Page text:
Rape, slavery and land theft

The Ovaherero and Nama are arguing in a New York court that the German government should be held liable for aiding and abetting its colonial settlers, who confiscated land, cattle and other property.

16 May 2018 | Justice

Details are emerging from court papers filed by lawyers representing the Ovaherero and Nama in a New York court battle with the German government, which clearly articulate how the current Bundestag should be held liable for the crime of genocide, land dispossession and the rape and enslavement of indigenous tribes in the then South West Africa.

The Ovaherero and Nama are demanding damages from Germany for the genocide against their forefathers at the turn of the 20th century.

The case is scheduled to be heard in the United States on 31 July and is being brought as an amended class action suit.

The Ovaherero and Nama are demanding a jury trial on all issues and are requesting the New York court to designate the Ovaherero and Nama leaders as the representatives of those affected by the 1904-08 genocide and that the court grant judgment in their favour.

Ovaherero paramount chief Vekuii Rukoro as the representative of the Ovaherero Traditional Authority and Chief Johannes Isaack, the chairman of the Nama Traditional Authorities Association, the Association of the Ovaherero Genocide in the USA Inc. and Barnabas Veraa Katuuo individually and as an officer of the American-based association, on behalf of itself and all other Ovaherero and Nama indigenous peoples, are the plaintiffs.

A trial by jury is a legal proceeding in which a jury either makes a decision or makes findings of fact, which then directs the actions of a judge.

The plaintiffs are demanding damages for the horrific genocide and unlawful dispossession of property, in violation of international law, by German colonial authorities during 1885 to 1909 in the former South West Africa.

They want Germany to be restrained from continuing to exclude them from participating in discussions and negotiations regarding the genocide and reparations talks.

“The exclusion is committed in violation of our rights under international law, which includes the United Nations Declaration on the Right of Indigenous People to self-determination and the right to participate and speak for ourselves regarding all matters relating to the losses we have suffered,” they argued.

“Germany's extermination order against the Ovaherero and Nama was the first genocide of the 20th century.”

The genocide policies and practices against the Ovaherero and Nama, including the use of mass exterminations, concentration camps and the mistreatment of the targeted population as a “sub-human” group, was a precursor to Germany's later efforts to exterminate European Jews in World War II.

Architects and key participants in Adolf Hitler's so-called 'Final Solution' learned their barbaric practices during the period of the Ovaherero and Nama genocide, it is being argued.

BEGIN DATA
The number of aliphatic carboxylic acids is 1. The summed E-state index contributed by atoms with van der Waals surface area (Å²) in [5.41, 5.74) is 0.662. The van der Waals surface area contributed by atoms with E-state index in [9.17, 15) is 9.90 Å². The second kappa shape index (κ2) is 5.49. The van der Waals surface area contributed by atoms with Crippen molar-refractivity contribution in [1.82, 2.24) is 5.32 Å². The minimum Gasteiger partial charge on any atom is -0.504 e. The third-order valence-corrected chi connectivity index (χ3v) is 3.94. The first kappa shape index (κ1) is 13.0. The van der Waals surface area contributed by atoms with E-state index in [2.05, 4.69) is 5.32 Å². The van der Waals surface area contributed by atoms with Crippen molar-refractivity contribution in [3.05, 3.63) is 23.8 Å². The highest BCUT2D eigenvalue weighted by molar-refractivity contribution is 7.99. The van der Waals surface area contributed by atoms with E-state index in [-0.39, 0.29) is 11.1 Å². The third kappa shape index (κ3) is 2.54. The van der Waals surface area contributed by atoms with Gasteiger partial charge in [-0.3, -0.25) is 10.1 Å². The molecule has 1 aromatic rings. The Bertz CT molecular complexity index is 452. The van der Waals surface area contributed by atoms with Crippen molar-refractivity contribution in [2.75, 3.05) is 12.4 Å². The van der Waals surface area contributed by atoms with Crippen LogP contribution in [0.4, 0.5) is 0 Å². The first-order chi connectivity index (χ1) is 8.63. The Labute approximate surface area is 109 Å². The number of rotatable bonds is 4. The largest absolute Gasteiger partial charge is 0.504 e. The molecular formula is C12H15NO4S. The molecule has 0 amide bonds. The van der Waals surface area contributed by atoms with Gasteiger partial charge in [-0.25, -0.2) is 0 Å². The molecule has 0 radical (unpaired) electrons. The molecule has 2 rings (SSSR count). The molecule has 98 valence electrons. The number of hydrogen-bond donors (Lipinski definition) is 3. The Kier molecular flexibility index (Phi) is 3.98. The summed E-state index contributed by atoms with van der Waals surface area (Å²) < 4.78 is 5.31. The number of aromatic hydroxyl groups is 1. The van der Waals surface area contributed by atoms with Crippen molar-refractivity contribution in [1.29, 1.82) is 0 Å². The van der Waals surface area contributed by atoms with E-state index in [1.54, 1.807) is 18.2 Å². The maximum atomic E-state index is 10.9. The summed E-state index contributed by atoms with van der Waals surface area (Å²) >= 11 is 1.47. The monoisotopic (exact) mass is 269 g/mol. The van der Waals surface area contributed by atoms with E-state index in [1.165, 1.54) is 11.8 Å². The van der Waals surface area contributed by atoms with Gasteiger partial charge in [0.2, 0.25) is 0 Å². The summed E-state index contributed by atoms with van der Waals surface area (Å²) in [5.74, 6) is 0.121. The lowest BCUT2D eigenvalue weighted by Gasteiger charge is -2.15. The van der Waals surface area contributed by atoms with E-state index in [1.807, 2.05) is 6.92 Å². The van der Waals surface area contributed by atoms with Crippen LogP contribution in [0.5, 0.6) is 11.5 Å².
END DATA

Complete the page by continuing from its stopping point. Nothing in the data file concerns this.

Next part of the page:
The Nama and Ovaherero further want the American court to certify the lawsuit as a class action.

The prerequisites to a class action is that one or more members of a class may sue or be sued as representative parties on behalf of all, only if the class is so numerous that adding of all members to the lawsuit is impracticable.

The Namibian indigenous tribes want the US court to adjudge and decree that Germany's conduct was in violation of international law, federal statutory common law and the laws of the state of New York.

“These violations include, but are not limited to the mass killings intended to exterminate the Ovaherero and Nama, the systematic rape and abuse of Ovaherero and Nama women, taking and expropriating land, cattle and other property without compensation, are in furtherance of Germany's genocide policies,” the Ovaherero and Nama maintained.

It also included the herding of survivors into concentration camps, the exploitation of the surviving Ovaherero and Nama as forced or slave labour and the use of corpses and skulls for pseudo-scientific experimentation and public display, which constitutes genocide under international law.

The plaintiffs further argued that Germany, as governmental authority during the colonial period, was liable for aiding and abetting colonial settlers and residents in the confiscation of land, cattle and other property from the Ovaherero and Nama, in violation of international law, the systematic rape of women by German civilian and military personnel and their unlawful use as forced or slave labour.

They want the American court to award damages for all common and state law violations, including the unjust enrichment.

They want the court to direct that Germany conducts an accounting of the value of land, personal property, livestock, concessions, taxation and customary rights, human labour, body parts and other property rights taken away from the Ovaherero and Nama.

The plaintiffs want an order that a constructive trust be established with regard to the value of the above-mentioned.

They want the court to award an order in their favour for punitive damages in an amount sufficient to punish Germany for its flagrant and outrageous violation of international law and to deter such future conduct.


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